Safety & Security (Protecting Campus Resources)
Where Is Your Training Focus?
- By Michael S. Dorn
- November 1st, 2014
Campus officials and administrators have once again been considering the possibility of terrorist events on their campuses. There are indications that some institutions of higher learning are less prepared for these low-probability but high-impact types of events than in the past. Of primary concern are instances where institutions of higher learning focus inordinate amounts of time, funding and energy on the response to active shooter events while reducing their efforts to prepare for other types of catastrophic incidents.
Less Diversity of Drills Reduces Survivability
Extensive research by five of our analysts found that the ability of people to survive critical incidents could be enhanced through a wider variety of types of emergency drills. This is especially important where terrorism is concerned. Terrorists utilize an array of attack methodologies. Our analysts have noted that the number of campus organizations performing shelter-in-place drills for hazardous materials incidents as well as other important types of drills has decreased in recent years.
Although active shooter incidents are one very real potential terrorist attack methodology, it is not the only mass-casualty attack methodology employed by terrorists in the United States and globally to date. Fire, explosives and chemicals — either as alternative attack methodologies or in combination with attacks using firearms — have all taken place. Therefore, the intensive focus on active shooter incidents has in many instances reduced the ability of students and campus employees to respond to more common types of emergencies that actually cause more deaths, as well as for less likely but potentially more catastrophic types of terrorist events.
Widen the Focus
When I had the chance to travel to Israel for 14 days to learn advanced anti-terrorism concepts, senior Israeli officials urged us not to get into the habit of focusing on the last major attack. They cautioned us that focusing intently on any single attack methodology could make it easier for terrorists to successfully carry out attacks. Just as it is dangerous to focus on fire, tornado or hostage situations to the exclusion of active shooter incidents and school terrorism, focusing primarily on active shooter incidents is an unsound approach.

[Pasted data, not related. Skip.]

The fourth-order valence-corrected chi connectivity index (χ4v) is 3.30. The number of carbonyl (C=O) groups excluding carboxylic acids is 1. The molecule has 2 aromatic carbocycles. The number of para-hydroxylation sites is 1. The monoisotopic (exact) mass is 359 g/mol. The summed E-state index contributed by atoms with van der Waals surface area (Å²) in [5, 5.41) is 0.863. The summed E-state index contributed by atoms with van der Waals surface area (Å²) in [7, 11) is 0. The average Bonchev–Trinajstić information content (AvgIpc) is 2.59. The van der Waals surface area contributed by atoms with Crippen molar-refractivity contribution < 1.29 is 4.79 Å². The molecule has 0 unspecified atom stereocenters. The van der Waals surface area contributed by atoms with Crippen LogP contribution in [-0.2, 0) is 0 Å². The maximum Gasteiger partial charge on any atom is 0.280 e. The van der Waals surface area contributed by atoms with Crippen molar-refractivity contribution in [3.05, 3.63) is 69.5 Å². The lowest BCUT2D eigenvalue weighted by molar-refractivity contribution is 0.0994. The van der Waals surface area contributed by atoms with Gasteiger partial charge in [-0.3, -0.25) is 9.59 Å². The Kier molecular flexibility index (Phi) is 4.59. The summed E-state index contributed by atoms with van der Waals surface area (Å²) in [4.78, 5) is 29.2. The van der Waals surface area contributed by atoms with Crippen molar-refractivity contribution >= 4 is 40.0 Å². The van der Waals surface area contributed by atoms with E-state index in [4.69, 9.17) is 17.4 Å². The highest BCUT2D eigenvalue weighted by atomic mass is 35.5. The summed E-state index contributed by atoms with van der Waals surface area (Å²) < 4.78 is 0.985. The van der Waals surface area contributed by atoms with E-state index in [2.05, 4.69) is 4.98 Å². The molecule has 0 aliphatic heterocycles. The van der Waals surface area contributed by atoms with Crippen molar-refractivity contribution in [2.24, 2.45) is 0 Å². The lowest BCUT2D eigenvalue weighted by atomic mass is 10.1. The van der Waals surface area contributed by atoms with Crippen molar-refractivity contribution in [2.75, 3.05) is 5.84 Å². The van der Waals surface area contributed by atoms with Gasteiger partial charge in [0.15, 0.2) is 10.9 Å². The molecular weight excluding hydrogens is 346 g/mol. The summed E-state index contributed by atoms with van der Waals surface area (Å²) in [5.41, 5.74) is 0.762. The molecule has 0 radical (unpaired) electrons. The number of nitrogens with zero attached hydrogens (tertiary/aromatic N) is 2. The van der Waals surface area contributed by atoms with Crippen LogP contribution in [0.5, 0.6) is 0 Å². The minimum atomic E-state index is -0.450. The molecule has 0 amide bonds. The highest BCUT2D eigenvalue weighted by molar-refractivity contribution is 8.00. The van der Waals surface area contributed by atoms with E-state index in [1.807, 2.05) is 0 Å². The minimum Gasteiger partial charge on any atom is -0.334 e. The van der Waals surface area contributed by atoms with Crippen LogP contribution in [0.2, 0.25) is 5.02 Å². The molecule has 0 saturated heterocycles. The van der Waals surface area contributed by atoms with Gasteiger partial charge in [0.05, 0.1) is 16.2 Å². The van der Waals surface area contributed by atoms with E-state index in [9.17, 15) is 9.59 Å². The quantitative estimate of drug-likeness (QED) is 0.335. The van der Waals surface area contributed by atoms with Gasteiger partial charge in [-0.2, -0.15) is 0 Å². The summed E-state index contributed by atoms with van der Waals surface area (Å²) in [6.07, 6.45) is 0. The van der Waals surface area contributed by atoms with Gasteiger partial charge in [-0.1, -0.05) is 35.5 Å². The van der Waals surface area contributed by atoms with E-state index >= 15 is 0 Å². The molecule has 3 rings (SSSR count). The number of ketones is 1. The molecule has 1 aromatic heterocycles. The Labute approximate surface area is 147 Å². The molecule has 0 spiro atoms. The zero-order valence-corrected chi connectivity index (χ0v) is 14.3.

Millions of dollars are being spent on staff injuries from active shooter training. One insurance carrier has confirmed that they have paid more than $300,000 in emergency room medical bills for Iowa school employees who have been injured in active shooter training accidents. These claims are for a 20-month time period, are the result of just one company that offers this type of training and does not count pending surgeries, physical therapy or lawsuits. Millions of dollars are now being spent for medical care and worker’s compensation as a direct result of active shooter training programs.
As insurance premiums continue to rise due to these now common types of claims, less funding will be available for schools to address other statistically more common and deadly hazards. The serious flaws in current training methodologies will also likely require extensive retraining once the expected civil actions make their way through the courts in the next few years.
Making matters worse, no “options-based” active-shooter training program has ever been validated to work during properly conducted validation testing, let alone under field conditions. Also, none of these programs are being conducted in a manner consistent with similar close-quarters combat training programs offered to law enforcement and military personnel.
A Workable Approach
School terrorism risk is more effectively addressed with an all-hazards approach. Only an all-hazards approach can provide a reasonable level of protection against a practical spectrum of school terrorism events. While I make no specific predictions relating to terrorist attacks on campus facilities, special events or transportation modes, the possibility is very real.
A careful evaluation of campus terrorist attacks demonstrates that focusing more than 10 to 20 percent of our time, energy and fiscal resources on active shooter incidents is severely out of balance with actual risk levels from terrorism, as well as from overall causes of death on campus. Ignoring this and other deadly threats by focusing an inordinate amount of training time, fiscal resources and energy on active shooter events may result in an otherwise preventable mass casualty loss of life.
This article originally appeared in the November 2014 issue of College Planning & Management.
Michael S. Dorn has helped conduct security assessments for more than 6,000 K-12 schools, keynotes conferences internationally and has published 27 books including Staying Alive – How to Act Fast and Survive Deadly Encounters. He can be reached at www.safehavensinternational.org.